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Animal-assisted therapy and nutrition in Alzheimer's disease

By Nancy Edwards, Alan M. Beck

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This study examined the influence of animal-assisted therapy, specifically fish aquariums, on nutritional intake in individuals with Alzheimer’s disease (AD). Sixty-two individuals with AD who lived in specialized units were studied. Baseline nutritional data were obtained followed by a 2-week treatment period when the aquariums were introduced. The treatment data were col- lected daily for 2 weeks then weekly for 6 weeks. Nutritional intake increased significantly (21.1%; p < .001) when the aquariums were introduced and continued to increase during the 6- week weekly follow-up. Weight increased significantly (1.65 lbs; p < .001) over the 16-week period. In addition, participants required less nutritional supplementation, resulting in health care cost savings.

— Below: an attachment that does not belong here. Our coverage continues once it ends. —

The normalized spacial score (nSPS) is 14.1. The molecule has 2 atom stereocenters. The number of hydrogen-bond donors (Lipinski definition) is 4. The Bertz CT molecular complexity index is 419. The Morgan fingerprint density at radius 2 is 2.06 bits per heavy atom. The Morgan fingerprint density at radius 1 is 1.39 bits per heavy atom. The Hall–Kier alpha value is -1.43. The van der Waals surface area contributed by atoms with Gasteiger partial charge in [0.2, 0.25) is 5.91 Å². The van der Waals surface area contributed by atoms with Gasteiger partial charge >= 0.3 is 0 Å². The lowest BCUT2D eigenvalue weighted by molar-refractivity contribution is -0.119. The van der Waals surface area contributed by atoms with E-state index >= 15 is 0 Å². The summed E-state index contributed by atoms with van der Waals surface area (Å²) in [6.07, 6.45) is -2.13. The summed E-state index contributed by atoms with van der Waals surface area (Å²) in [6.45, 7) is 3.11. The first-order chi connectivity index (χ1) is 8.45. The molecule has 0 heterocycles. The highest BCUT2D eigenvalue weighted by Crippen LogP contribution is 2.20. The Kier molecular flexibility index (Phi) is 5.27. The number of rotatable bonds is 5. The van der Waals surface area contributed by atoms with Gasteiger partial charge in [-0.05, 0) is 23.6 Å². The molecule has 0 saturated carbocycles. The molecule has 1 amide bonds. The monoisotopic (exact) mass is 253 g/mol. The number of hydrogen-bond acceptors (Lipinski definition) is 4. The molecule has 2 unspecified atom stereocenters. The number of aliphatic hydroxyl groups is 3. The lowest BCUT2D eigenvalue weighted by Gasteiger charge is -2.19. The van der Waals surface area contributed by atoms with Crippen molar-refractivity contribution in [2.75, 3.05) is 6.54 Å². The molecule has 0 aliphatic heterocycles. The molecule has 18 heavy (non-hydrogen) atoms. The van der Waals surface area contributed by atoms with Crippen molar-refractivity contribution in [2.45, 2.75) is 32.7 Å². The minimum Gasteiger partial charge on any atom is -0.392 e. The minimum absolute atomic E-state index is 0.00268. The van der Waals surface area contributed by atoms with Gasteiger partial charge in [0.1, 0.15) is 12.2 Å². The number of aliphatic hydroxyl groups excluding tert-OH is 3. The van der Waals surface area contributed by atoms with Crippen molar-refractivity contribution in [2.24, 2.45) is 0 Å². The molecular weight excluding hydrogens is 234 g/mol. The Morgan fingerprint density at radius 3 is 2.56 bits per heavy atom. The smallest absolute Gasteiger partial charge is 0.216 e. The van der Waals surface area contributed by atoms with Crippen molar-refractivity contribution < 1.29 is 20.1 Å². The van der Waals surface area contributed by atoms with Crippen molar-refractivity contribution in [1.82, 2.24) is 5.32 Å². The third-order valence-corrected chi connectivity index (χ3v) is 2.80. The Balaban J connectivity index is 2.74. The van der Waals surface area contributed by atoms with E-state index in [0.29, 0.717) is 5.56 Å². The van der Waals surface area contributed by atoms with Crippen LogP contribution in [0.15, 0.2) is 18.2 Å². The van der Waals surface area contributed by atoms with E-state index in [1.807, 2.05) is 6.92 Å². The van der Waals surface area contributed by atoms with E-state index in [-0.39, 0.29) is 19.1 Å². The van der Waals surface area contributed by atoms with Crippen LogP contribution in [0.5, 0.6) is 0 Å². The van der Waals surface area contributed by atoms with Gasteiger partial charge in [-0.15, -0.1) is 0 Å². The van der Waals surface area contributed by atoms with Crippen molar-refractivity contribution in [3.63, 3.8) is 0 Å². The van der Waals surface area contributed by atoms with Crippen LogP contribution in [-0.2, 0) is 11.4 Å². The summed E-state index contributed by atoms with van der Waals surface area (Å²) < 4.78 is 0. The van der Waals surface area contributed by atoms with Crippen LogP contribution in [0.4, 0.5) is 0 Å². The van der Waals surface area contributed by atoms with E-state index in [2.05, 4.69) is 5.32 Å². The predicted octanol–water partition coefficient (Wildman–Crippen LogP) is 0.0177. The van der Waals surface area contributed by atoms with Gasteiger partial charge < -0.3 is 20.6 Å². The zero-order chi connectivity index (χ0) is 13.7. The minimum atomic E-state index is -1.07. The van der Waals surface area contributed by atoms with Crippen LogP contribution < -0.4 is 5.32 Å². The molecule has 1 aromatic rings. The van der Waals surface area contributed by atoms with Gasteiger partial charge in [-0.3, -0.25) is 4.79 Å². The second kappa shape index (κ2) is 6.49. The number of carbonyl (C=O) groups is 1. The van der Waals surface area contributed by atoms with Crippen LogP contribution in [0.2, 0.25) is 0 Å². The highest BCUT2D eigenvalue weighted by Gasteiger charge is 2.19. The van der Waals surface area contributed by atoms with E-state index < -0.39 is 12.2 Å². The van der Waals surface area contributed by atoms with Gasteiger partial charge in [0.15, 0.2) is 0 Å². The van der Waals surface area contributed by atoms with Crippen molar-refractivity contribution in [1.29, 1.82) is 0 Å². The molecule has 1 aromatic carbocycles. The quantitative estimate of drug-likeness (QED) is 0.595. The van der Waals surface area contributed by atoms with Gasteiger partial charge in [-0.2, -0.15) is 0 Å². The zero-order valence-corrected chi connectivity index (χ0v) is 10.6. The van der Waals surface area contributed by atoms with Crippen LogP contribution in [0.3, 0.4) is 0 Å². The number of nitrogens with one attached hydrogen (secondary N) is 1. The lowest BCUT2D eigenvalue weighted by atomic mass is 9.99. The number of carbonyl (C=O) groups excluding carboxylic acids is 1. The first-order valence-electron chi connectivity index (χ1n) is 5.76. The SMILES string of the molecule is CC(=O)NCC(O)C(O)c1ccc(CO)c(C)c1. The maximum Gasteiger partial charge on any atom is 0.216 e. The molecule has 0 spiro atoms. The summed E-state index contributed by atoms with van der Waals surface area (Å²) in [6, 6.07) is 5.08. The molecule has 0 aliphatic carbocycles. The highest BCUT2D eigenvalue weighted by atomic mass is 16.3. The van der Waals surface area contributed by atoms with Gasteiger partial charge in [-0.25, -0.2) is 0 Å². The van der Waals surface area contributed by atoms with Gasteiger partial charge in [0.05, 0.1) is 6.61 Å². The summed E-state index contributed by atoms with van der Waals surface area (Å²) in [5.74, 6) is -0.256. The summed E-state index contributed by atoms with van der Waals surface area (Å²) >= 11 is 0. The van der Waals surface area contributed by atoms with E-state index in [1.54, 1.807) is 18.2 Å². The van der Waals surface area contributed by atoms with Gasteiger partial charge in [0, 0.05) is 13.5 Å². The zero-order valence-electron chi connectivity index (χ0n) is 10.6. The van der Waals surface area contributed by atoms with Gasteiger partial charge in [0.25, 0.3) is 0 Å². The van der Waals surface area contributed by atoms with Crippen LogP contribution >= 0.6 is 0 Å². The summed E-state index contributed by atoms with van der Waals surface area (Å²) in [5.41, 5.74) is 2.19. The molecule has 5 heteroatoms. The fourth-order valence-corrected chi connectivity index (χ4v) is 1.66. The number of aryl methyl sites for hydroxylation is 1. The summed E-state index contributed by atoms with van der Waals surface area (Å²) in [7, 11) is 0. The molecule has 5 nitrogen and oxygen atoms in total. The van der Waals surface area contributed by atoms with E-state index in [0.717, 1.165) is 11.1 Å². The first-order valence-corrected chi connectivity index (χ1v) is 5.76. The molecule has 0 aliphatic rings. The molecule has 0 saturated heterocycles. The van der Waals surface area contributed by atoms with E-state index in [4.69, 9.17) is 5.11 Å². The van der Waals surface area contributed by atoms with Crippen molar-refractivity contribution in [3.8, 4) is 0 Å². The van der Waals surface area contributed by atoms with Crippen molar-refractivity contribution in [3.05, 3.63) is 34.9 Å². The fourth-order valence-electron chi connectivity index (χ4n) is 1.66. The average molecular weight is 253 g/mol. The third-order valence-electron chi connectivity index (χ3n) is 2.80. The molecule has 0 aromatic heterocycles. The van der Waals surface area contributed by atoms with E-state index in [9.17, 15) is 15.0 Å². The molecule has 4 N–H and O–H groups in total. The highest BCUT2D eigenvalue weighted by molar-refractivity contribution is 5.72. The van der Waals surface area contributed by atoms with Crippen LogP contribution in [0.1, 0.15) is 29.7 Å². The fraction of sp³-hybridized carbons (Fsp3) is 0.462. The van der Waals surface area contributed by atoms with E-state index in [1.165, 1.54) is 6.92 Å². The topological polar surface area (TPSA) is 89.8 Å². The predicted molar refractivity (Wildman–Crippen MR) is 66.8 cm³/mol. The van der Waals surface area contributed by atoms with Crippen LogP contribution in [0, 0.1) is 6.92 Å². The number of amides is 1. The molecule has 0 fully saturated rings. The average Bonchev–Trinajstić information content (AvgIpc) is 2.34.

Deborah Maron

Publication Title Western Journal of Nursing Research
Volume 24
Issue 6
Pages 697-712
Publisher Sage Publications
DOI 10.1177/019394502236642
Cite this work

Researchers should cite this work as follows:

  • Nancy Edwards; Alan M. Beck (2012), "Animal-assisted therapy and nutrition in Alzheimer's disease," https://habricentral.org/resources/459.

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  1. Alzheimer disease
  2. Animal-assisted therapies
  3. Aquacultural and fisheries
  4. open access
  5. Pet ownership
  6. Weight
  1. open access